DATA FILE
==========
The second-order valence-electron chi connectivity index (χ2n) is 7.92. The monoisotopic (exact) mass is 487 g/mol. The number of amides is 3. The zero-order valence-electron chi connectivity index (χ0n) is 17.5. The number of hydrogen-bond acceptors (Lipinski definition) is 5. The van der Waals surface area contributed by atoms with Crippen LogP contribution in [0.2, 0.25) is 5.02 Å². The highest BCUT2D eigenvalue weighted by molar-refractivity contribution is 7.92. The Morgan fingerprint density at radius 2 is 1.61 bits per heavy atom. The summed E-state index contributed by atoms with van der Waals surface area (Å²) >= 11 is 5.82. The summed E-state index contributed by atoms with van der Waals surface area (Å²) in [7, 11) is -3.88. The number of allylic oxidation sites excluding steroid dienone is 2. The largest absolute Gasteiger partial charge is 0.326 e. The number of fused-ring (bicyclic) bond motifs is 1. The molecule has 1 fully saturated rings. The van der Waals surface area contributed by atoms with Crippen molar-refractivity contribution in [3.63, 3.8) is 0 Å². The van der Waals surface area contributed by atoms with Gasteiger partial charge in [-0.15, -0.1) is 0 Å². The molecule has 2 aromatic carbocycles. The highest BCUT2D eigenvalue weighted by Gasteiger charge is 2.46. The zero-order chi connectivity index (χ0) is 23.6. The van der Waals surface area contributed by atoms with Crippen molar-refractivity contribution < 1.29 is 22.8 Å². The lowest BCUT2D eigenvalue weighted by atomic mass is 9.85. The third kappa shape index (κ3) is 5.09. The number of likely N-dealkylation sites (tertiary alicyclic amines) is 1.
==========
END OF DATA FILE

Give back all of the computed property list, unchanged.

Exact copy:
The second-order valence-electron chi connectivity index (χ2n) is 7.92. The monoisotopic (exact) mass is 487 g/mol. The number of amides is 3. The zero-order valence-electron chi connectivity index (χ0n) is 17.5. The number of hydrogen-bond acceptors (Lipinski definition) is 5. The van der Waals surface area contributed by atoms with Crippen LogP contribution in [0.2, 0.25) is 5.02 Å². The highest BCUT2D eigenvalue weighted by molar-refractivity contribution is 7.92. The Morgan fingerprint density at radius 2 is 1.61 bits per heavy atom. The summed E-state index contributed by atoms with van der Waals surface area (Å²) >= 11 is 5.82. The summed E-state index contributed by atoms with van der Waals surface area (Å²) in [7, 11) is -3.88. The number of allylic oxidation sites excluding steroid dienone is 2. The largest absolute Gasteiger partial charge is 0.326 e. The number of fused-ring (bicyclic) bond motifs is 1. The molecule has 1 fully saturated rings. The van der Waals surface area contributed by atoms with Crippen molar-refractivity contribution in [3.63, 3.8) is 0 Å². The van der Waals surface area contributed by atoms with Gasteiger partial charge in [-0.15, -0.1) is 0 Å². The molecule has 2 aromatic carbocycles. The highest BCUT2D eigenvalue weighted by Gasteiger charge is 2.46. The zero-order chi connectivity index (χ0) is 23.6. The van der Waals surface area contributed by atoms with Crippen molar-refractivity contribution < 1.29 is 22.8 Å². The lowest BCUT2D eigenvalue weighted by atomic mass is 9.85. The third kappa shape index (κ3) is 5.09. The number of likely N-dealkylation sites (tertiary alicyclic amines) is 1.